On the checkout page you will list a short description and price for your product(s). Use the contact form plugin to create a form to get the customer’s first and last name and email address. Underneath the form submit button have text that says something like “Continue on to Payment Method Selection”. When a customer puts in their information and hits submit with the intention to pay on the next step then we count that as a “sale”.

Once the submit button is pressed you want the form to redirect the customer to the Product Unavailable Page. This page just has the text “Sorry the item is (out of stock / being updated) at the moment, we will contact you as soon as it is available. Thanks for your interest” Also create a contact page and put a contact form on that too.

So you should have 5 pages total for your muse test:

  1. Landing/Sales Page
  2. Checkout Page
  3. Product Unavailable Page
  4. Contact Page
  5. Privacy Policy

Important Notes: Make sure to update Google XML Sitemap when you are finished creating these pages. Link to the Privacy Policy in the footer of all your pages. If you aren’t receiving emails from the Fast Secure Contact Form try changing the setting “Send Email Function:” to geekmail or php.

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Step 6: Set up Google Analytics

Google Analytics is a powerful free tool which allows you to track where visitors come from and how they move around your site. You will be using the goals feature to track the conversion rate of visitors, aka how many visitors attempted to buy your product vs. how many didn’t. If you had 100 visitors to your sales page and only 1 of them “bought” your product then your conversion rate is 1%.

See below how I set up a goal funnel using “regex” (it allows for more specific addresses of the goal pages). Click to Enlarge.

By setting up a goal funnel you can see a visual representation of where customers leave your site. If they leave on the landing page, then maybe your sales copy needs to be re-written. If they leave on the checkout page, then maybe the price is too high.

In general your conversion rate needs to be over 1% for your business to be viable. If you can get a conversion rate above 3% then you have a really great muse.

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Step 7: Drive Traffic

Free (slow) option: Blogging / SEO

Pat of SmartPassiveIncome wrote a fantastic article about raising your site’s Google rank. This strategy is really impressive when executed well and can get you onto the front page of Google’s search for less competitive keywords. The downside is that this process is time consuming and it may take a long time to generate enough traffic to effectively test out your muse idea. Furthermore, recent Google Search Engine updates have severely decreased the effectiveness of this strategy.

Paid (fast) option: Google Ads / Bing Ads

If you have the BlueHost account from above then you have a free $75 Adwords credit and $25 Bing credit which will give you a big head start. You should have a decent idea by the end of the free credit if your idea is profitable. If you are making more “sales” revenue than you pay for Google Ads then you have a profitable business.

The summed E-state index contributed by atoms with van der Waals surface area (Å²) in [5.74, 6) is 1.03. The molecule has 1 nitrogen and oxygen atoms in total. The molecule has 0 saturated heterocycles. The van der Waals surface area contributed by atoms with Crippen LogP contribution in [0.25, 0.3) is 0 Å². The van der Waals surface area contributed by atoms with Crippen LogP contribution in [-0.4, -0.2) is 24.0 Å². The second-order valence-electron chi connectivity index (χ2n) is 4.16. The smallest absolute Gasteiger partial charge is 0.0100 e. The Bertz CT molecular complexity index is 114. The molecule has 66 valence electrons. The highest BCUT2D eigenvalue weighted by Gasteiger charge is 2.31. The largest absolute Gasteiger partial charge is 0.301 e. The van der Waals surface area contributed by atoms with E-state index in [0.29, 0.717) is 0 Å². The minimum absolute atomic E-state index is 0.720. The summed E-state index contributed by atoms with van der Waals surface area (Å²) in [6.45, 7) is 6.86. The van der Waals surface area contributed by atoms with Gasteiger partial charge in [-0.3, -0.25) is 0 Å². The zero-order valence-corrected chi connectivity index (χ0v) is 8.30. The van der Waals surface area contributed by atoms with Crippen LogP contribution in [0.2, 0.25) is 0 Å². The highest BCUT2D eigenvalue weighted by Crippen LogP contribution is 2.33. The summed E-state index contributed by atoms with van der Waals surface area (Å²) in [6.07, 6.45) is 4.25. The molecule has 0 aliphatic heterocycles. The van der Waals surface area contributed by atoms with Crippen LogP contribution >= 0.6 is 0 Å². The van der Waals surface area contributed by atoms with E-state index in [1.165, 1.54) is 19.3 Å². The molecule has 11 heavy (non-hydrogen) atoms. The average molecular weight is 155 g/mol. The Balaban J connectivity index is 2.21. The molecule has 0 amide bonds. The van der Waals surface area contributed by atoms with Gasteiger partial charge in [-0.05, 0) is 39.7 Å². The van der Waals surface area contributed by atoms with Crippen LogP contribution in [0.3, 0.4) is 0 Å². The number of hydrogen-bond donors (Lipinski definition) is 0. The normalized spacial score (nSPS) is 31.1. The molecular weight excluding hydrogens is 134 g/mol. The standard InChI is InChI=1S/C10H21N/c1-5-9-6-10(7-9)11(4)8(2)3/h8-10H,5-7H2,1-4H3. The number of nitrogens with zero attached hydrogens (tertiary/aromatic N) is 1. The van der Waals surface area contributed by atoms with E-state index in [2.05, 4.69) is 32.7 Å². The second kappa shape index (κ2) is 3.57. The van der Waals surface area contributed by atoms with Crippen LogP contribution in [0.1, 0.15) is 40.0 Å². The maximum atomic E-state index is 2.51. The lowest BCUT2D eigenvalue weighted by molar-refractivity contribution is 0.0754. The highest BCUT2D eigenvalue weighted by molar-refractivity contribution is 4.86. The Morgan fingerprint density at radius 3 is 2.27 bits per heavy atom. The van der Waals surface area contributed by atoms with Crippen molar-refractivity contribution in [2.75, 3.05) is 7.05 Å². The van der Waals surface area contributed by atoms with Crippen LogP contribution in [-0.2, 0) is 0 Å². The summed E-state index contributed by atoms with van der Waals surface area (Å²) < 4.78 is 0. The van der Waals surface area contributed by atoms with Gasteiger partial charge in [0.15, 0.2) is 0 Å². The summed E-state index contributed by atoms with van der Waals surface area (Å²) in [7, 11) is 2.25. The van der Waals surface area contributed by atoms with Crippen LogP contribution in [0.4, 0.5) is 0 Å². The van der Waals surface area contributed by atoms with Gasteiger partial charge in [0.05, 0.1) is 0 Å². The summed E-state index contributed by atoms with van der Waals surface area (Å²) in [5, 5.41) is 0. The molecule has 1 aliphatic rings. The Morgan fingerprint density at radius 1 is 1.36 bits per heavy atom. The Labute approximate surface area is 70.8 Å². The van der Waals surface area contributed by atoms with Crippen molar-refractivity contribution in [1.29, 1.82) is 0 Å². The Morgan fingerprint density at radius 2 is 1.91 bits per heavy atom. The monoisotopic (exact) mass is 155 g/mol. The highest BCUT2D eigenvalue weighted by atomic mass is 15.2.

If your muse idea appears to be solidly profitable you can start full implementation. If the idea is not quite profitable then you should do some more testing and experimenting to improve the system. If no one attempted to buy your product at all you may have to drop the project and try out the next idea.

Google Ads are an in-depth topic so I am working on another post about using Google Ads effectively. If you want someone to manage your Adwords for maximum revenue you can hire me.

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Step 8: Test and Optimize

The process of testing and optimizing your muse system is never really over. Months after I created my muse I was still testing out different product offers and sales page elements to improve my income stream.

Look to Amazon to see the power of constant experimentation – it is why they are so incredibly successful. Amazon optimizes everything on their website from free saver shipping to get you to order more than one book to a one click ordering system that makes it easier for you to make impulse purchases. Even 15 years after Amazon started, they are still testing and optimizing their system every day.

For your muse site you can test out different wording on sales page elements, maybe try out new graphics, or try a limited time offer to get customers to act quickly. The key is don’t assume anything until testing it in the real world, sometimes you will be surprised to find that your initial estimates were way off.

You can also “split-test” different versions of your page in order to see which one converts more visitors into paying customers. Google Website Optimizer will take all of your incoming traffic and split the visitors – half of them see one version, and half see another version. I will write more in depth on split testing in a later post.

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This post assumes you already know what your muse idea is and what niche market you are targetting. If not, check out Find Your Niche Market Part 1 and Part 2.

That should be enough info to get you a good start on testing your muse, let me know what you think in the comments.

Key Points:

  • Test muse ideas in such a way that quickly eliminates unprofitable ideas and limits potential downside.
  • Test the market demand for your product BEFORE you spend all the time and money creating the full product.
  • Don’t be afraid to fail – it is a necessary stepping stone to a succssful online business. Fail early, fail often.